One of those who got to the forbidden place was Hans Beer from the German Waldmünchen, a village near Čerchov, just from the other – the western – side of the border. For him, the ban didn’t quite apply. Each time he bribed border guards and soldiers, got into a heavily guarded area and took photographs there. Some can now be seen at a unique exhibition about Čerchov in the Chodska Museum in Domažlice.
“When we were preparing the exhibition, we discovered that we have no photographs from 1958, when the peak was occupied by the army, until the 1990s, when the soldiers left Čerchov,” said museum director Václav Nejdl. It was Hans Beer who came to the rescue. Not only did he take photos on Čerchov Hill during the Iron Curtain, but he also documented a part of the border zone from Rozvadov to Všeruby. For example, he gave the border guards jeans, chocolates or sweets, or a carton of American cigarettes, i.e. things that we didn’t have here and were considered luxury goods. “That’s why they let him in there. They knew that when they arrived again, he would have something for them again,” the museum curator pointed out. Beer donated his photos to the museum.
Čerchov is depicted in 150 photographs in the museum. The oldest are from the end of the 19th century, others from the Second World War. “Between 1945 and 1958, tourists tried to revive the peak, but they failed,” said Nejdl. The Czechoslovak People’s Army then took over the mountain and built a base there to intercept the communications of German and American planes. The entire area was closed and made accessible only in the 1990s after the fall of the Iron Curtain.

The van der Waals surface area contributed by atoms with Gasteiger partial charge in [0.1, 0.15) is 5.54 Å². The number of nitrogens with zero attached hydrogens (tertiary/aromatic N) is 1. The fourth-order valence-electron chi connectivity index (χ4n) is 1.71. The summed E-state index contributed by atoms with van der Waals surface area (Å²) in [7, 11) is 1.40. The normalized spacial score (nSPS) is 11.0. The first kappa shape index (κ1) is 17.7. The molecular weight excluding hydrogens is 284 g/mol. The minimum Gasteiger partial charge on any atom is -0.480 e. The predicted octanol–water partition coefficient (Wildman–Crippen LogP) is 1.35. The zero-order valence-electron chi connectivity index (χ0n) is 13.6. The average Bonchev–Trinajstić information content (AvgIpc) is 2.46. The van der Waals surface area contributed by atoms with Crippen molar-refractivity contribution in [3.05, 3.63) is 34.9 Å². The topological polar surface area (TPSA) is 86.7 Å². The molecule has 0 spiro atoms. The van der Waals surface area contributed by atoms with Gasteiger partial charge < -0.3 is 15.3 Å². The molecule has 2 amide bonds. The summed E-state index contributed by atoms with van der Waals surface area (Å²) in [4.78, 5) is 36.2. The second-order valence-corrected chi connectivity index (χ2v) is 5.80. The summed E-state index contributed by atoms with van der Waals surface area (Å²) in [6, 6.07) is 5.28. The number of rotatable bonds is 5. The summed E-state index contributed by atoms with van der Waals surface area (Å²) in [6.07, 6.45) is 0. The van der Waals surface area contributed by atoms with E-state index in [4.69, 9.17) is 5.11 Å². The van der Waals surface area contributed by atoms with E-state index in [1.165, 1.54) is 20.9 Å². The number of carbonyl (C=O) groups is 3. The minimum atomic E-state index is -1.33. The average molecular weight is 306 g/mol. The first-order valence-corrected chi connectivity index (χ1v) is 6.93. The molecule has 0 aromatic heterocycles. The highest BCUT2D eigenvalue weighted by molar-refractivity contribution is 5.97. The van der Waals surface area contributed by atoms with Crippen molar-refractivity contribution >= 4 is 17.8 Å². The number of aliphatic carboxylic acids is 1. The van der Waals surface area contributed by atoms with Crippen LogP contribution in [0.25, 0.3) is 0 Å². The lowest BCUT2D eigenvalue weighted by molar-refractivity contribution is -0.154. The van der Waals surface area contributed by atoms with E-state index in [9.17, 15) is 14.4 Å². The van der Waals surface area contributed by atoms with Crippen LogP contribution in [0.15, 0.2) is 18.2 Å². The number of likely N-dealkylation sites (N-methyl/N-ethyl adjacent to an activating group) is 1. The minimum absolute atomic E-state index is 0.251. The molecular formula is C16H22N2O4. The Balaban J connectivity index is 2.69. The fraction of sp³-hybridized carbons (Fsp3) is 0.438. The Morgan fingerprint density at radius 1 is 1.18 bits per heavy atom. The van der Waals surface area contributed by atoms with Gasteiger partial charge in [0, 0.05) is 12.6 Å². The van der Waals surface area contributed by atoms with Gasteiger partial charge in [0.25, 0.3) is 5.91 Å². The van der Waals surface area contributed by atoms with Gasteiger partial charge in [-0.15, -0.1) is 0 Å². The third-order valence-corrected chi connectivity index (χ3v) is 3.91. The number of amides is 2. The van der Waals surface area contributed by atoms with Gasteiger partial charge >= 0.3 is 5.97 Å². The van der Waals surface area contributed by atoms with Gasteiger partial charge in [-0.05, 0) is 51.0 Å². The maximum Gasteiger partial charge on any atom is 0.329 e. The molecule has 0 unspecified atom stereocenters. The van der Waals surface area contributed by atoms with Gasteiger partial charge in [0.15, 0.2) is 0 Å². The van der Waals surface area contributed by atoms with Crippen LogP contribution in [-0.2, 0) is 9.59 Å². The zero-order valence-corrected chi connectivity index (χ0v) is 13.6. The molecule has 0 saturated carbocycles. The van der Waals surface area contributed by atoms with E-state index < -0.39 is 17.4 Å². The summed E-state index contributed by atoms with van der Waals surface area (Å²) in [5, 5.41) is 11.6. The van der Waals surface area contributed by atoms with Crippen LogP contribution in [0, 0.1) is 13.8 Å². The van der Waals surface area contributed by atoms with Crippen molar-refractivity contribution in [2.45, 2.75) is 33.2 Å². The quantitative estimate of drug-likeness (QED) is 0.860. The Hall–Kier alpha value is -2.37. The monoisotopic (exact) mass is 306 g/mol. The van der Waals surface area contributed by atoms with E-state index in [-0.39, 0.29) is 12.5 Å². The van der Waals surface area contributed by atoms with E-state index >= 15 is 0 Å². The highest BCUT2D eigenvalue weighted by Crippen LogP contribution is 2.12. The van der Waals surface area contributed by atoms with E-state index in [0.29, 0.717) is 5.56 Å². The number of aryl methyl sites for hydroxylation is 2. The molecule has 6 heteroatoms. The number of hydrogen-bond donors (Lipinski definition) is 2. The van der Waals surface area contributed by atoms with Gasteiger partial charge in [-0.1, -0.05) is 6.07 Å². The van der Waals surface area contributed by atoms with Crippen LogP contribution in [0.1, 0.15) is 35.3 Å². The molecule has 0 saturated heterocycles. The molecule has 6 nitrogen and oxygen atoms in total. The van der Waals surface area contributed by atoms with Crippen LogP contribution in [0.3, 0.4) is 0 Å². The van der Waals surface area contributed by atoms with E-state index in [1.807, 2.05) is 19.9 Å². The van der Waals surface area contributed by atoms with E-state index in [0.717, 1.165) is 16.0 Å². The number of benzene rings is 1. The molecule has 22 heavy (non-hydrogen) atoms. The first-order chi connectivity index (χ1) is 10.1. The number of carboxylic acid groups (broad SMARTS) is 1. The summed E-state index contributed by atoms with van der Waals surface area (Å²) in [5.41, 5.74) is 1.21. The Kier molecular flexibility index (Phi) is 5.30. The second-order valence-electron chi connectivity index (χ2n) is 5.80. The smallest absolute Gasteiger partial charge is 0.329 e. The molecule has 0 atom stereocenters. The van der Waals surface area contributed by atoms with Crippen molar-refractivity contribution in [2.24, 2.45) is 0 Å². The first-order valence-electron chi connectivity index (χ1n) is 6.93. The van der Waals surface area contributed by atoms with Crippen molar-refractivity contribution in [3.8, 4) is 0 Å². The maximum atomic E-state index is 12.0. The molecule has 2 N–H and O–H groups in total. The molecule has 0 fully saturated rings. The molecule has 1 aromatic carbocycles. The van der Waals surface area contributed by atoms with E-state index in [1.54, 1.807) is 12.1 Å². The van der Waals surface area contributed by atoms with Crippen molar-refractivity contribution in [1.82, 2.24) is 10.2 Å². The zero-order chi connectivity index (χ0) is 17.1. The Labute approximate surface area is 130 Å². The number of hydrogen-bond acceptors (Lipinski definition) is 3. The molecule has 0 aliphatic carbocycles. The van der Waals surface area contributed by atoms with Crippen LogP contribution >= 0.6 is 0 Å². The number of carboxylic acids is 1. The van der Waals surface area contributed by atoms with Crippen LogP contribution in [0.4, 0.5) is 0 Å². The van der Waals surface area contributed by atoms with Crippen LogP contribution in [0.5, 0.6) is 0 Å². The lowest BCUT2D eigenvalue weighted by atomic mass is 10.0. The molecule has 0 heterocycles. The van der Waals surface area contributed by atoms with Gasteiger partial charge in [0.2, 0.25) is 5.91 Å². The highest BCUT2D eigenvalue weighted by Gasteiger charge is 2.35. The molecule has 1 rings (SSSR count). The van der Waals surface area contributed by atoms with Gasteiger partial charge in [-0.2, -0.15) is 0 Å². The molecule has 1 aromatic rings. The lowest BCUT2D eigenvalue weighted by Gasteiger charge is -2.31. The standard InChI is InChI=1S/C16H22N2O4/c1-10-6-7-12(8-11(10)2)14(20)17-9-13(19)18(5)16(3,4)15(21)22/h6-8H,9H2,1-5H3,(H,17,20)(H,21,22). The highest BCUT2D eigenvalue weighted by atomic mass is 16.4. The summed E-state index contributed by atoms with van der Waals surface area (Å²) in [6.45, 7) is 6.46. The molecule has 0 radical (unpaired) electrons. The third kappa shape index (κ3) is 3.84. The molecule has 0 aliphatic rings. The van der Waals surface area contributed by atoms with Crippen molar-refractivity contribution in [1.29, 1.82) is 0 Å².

The first name is Czech, the second is German and means Black Head. “During the war, the Nazis tried to force the people of Bavaria to use the German name of the mountain. But that never took off. On both sides of the border, people have always called the hill Čerchov, and it has been until now,” explained Nejdl.
Čerchov – a mountain that connects
Where: Chodska Museum, Chodské náměstí 96, Domažlice
Opening hours: Monday-Sunday, 9.00 – 12.00 and 13.00 – 17.00
Entrance fee: full 50 CZK, reduced (children under 16, pensioners, ZTP) 30 CZK, family 100 CZK
Entrance fee for the exhibition only: full 30 CZK, reduced (children under 16, pensioners, ZTP) 20 CZK
It will last until 31 October 2022.